Slain Capitol Police officer honored: 'We will never forget'

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U.S. Capitol Police officers on motorcycles ride ahead of a hearse carrying the remains of U.S. Capitol Police officer Brian Sicknick as it makes its way to Arlington National Cemetery after Sicknick was lying in honor at the U.S Capitol, Wednesday, Feb. 3, 2021, in Washington. (AP Photo/Andrew Harnik)

WASHINGTON – Congressional leaders paid tribute Wednesday to slain U.S. Capitol Police Officer Brian Sicknick in the building he died defending, promising his family and his fellow officers that they will never forget his sacrifice.

Sicknick died after an insurrectionist mob stormed the U.S. Capitol on Jan. 6, interrupting the electoral count after then-President Donald Trump urged them to “fight like hell” to overturn his defeat. The U.S. Capitol Police said in a statement that Sicknick, who died the next day, was injured “while physically engaging with protesters,” though the cause of his death has not been determined.

House Speaker Nancy Pelosi said Sicknick was a patriot who will be remembered by lawmakers each day as they enter the Capitol. “We will never forget,” she promised his family, who attended the ceremony.

The 42-year-old officer was only the fifth person to lie in honor in the Capitol Rotunda, a designation for those who are not elected officials, judges or military leaders. President Joe Biden and Vice President Kamala Harris, along with their spouses, paid their respects during two days of visitation Tuesday and Wednesday, as did members of Congress and his fellow law enforcement officers. Both Biden, who visited Tuesday night, and Harris on Wednesday laid their hands on the urn in remembrance.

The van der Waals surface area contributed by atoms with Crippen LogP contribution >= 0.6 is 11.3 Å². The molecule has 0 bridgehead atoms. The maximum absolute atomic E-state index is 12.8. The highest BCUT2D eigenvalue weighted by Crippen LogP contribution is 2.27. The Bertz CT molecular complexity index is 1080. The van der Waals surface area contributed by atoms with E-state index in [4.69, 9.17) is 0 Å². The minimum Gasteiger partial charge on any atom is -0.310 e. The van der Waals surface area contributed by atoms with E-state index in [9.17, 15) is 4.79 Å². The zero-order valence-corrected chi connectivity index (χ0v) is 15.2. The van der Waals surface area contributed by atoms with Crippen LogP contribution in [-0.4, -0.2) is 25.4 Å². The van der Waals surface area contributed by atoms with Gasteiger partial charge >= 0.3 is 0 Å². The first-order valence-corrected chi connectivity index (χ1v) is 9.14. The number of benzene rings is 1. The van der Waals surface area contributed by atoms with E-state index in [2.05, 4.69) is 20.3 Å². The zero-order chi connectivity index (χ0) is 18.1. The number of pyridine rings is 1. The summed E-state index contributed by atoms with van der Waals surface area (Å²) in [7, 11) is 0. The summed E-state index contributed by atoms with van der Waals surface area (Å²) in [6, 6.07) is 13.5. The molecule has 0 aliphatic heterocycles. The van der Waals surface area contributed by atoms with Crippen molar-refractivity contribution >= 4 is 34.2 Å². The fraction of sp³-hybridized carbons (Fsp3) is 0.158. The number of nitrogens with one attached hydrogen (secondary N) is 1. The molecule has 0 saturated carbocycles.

After the ceremony, Sicknick’s urn was taken out of the building as hundreds of his fellow officers lined the Capitol’s east front. They saluted his hearse as it departed for Arlington National Cemetery, where he will be interred.

The ceremony came a week before a Senate impeachment trial that will issue a verdict on Trump's role in the riots, and as shaken members of Congress grapple with what the violence means for the future of the country and their own security. While lawmakers were largely united in denouncing the riots, and Trump’s role in them, the parties are now largely split on how to move forward. At the same time, the building has been cut off from the public, surrounded by large metal fences and defended by the National Guard.

Senate Majority Leader Chuck Schumer, speaking at the ceremony, talked of the deep scars left by the assault.

“Let us all be a comfort to those who continue to recover from injuries, seen and unseen, from the attack on Jan. 6,” Schumer said.